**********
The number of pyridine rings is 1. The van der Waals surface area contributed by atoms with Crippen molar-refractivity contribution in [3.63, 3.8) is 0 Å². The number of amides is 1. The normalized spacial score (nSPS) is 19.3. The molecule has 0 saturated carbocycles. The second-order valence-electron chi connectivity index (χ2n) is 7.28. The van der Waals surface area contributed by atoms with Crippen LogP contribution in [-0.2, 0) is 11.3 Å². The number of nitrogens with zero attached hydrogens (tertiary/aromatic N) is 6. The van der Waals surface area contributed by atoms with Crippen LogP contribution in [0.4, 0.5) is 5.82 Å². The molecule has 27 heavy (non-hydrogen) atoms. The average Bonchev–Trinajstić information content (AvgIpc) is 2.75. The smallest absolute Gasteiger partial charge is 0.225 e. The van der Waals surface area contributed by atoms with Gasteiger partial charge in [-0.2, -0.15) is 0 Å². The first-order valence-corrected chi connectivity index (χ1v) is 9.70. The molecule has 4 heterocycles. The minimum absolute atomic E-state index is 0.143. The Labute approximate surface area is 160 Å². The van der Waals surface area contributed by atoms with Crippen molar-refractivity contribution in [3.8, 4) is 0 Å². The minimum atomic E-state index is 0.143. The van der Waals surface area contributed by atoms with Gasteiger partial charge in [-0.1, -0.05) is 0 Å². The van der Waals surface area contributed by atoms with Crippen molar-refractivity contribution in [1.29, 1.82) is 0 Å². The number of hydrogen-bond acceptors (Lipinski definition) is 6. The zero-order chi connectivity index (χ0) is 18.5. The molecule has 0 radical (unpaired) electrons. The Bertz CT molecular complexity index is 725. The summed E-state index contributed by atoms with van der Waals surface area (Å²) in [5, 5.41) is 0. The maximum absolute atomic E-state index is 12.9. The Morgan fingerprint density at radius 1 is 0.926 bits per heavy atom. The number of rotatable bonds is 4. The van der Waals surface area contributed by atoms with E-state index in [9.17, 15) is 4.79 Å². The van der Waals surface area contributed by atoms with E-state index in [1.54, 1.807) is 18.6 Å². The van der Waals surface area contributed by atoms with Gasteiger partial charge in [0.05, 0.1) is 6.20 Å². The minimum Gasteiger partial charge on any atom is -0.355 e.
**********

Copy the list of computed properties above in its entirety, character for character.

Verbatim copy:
The number of pyridine rings is 1. The van der Waals surface area contributed by atoms with Crippen molar-refractivity contribution in [3.63, 3.8) is 0 Å². The number of amides is 1. The normalized spacial score (nSPS) is 19.3. The molecule has 0 saturated carbocycles. The second-order valence-electron chi connectivity index (χ2n) is 7.28. The van der Waals surface area contributed by atoms with Crippen LogP contribution in [-0.2, 0) is 11.3 Å². The number of nitrogens with zero attached hydrogens (tertiary/aromatic N) is 6. The van der Waals surface area contributed by atoms with Crippen LogP contribution in [0.4, 0.5) is 5.82 Å². The molecule has 27 heavy (non-hydrogen) atoms. The average Bonchev–Trinajstić information content (AvgIpc) is 2.75. The smallest absolute Gasteiger partial charge is 0.225 e. The van der Waals surface area contributed by atoms with Gasteiger partial charge in [-0.2, -0.15) is 0 Å². The first-order valence-corrected chi connectivity index (χ1v) is 9.70. The molecule has 4 heterocycles. The minimum absolute atomic E-state index is 0.143. The Labute approximate surface area is 160 Å². The van der Waals surface area contributed by atoms with Crippen molar-refractivity contribution in [3.8, 4) is 0 Å². The minimum atomic E-state index is 0.143. The van der Waals surface area contributed by atoms with Gasteiger partial charge in [-0.1, -0.05) is 0 Å². The van der Waals surface area contributed by atoms with Crippen molar-refractivity contribution in [1.29, 1.82) is 0 Å². The number of hydrogen-bond acceptors (Lipinski definition) is 6. The zero-order chi connectivity index (χ0) is 18.5. The molecule has 0 radical (unpaired) electrons. The Bertz CT molecular complexity index is 725. The summed E-state index contributed by atoms with van der Waals surface area (Å²) in [5, 5.41) is 0. The maximum absolute atomic E-state index is 12.9. The Morgan fingerprint density at radius 1 is 0.926 bits per heavy atom. The number of rotatable bonds is 4. The van der Waals surface area contributed by atoms with E-state index in [9.17, 15) is 4.79 Å². The van der Waals surface area contributed by atoms with E-state index in [1.54, 1.807) is 18.6 Å². The van der Waals surface area contributed by atoms with Gasteiger partial charge in [0.05, 0.1) is 6.20 Å². The minimum Gasteiger partial charge on any atom is -0.355 e.